principal pre-Roe statutes were based on § 230.3 of
the Model Penal Code. The statutes
prohibited performance of an abortion on a pregnant woman unless
the procedure was a “therapeutic abortion,” and
made a woman’s participation in her own abortion a criminal
offense (subject to the same exception). An
abortion could be performed at any time when continuation of
the pregnancy was “likely to result in the death of the mother.” An abortion
could be performed within the first twenty weeks of gestational
age when (1) there was “substantial risk of the birth of [a]
child with grave and permanent physical deformity or mental
retardation,” (2) the pregnancy resulted from incest or rape,
or (3) continuation of the pregnancy would involve “substantial
risk of permanent injury to the physical or mental health of
the mother.” The pre-Roe statutes
have not been declared unconstitutional, nor has their enforcement
been enjoined. The
statutes have not been repealed, and
would enforceable if Roe v. Wade were overruled. The
exception in the statute for mental health, however,
would allow almost all abortions to be performed throughout
the twentieth week of gestation. After the twentieth week,
however, abortions could be performed only if continuation
of the pregnancy was “likely to result in the death of the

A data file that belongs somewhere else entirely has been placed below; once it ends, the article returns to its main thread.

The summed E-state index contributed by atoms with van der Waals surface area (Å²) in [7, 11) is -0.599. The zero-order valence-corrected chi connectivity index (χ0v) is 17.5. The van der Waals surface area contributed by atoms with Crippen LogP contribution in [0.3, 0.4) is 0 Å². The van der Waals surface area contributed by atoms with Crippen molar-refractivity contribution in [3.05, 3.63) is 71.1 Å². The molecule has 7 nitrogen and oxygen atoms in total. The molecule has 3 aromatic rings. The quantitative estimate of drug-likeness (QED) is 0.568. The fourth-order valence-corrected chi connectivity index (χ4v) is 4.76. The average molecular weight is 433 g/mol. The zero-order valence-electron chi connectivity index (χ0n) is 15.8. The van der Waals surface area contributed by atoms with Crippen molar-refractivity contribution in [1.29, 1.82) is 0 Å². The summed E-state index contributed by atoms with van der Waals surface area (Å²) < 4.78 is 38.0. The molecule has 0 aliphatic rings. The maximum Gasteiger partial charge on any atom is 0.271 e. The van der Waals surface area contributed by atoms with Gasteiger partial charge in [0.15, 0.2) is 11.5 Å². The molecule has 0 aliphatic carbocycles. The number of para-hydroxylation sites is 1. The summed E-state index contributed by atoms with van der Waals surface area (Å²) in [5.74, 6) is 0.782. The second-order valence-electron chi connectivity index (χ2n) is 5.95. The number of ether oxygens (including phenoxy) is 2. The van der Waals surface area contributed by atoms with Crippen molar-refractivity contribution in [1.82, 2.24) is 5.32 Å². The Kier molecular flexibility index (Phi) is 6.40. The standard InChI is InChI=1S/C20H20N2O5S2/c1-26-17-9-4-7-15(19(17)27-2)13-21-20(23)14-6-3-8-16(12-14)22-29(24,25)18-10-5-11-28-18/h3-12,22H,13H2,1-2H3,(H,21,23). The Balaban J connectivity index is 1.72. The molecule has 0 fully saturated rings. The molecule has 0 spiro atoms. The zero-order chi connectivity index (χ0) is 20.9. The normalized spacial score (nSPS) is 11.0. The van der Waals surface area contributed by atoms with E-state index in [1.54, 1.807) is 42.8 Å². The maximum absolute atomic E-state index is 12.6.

Laws ch. 145 (1969), id. ch. 235, codified as Del. Code Ann. tit. 11, §§ 222(21), 651-654
(1975); id. tit. 24, §§ 1766(b), 1790-1793 (1975).
Del. Code Ann. tit. 11, § 651. A “therapeutic
abortion” was one performed pursuant to title 24. Id. § 222(21).
Id. § 652. No
prosecutions were reported under this statute.
tit. 24, §§ 1790(a)(1), -(b)(1).
Id. § 1790(a)(2)-(4). The
law imposed other conditions. An abortion could be performed
only in an accredited hospital and had to be approved by
a hospital abortion review authority. Two physicians had
to certify that the procedure was justified under one of
the circumstances specified in the statute (except in cases
where the pregnancy resulted from rape, in which case the
Attorney General had to certify that there was probable
cause to believe that the alleged rape did occur). Id. §§ 1790(a),
1790(a)(3)(B), -(b)(2), -(c). In the case of an unmarried
minor under the age of 19 or a mentally ill or incompetent
woman, the written consent of her parents or guardian was
required. Id. § 1790(b)(3).
upon an Attorney General opinion that the statutes were
unconstitutional and a formal policy not to enforce them,
a challenge to the constitutionality of the statutes was
dismissed for want of a “justiciable controversy.” Delaware
Women’s Health Organization, Inc. v. Weir, 441 F.Supp.
497, 499 n. 9 (D. Del. 1977).
Code Ann. tit. 11, §§ 222(26), 651-54 (2001 & Supp.
2004); tit. 24, §§ 1766(b), 1790-93 (1997).
experience in California demonstrated, mental health exceptions
were widely abused. See People v. Barksdale,
503 P.2d 257, 265 (Cal. 1972) (noting that more than 60,000
abortions were reported in 1970, more than 98% of which
were performed for alleged reasons of mental health).
Del. Code Ann. tit. 24, § 1790(b)(1)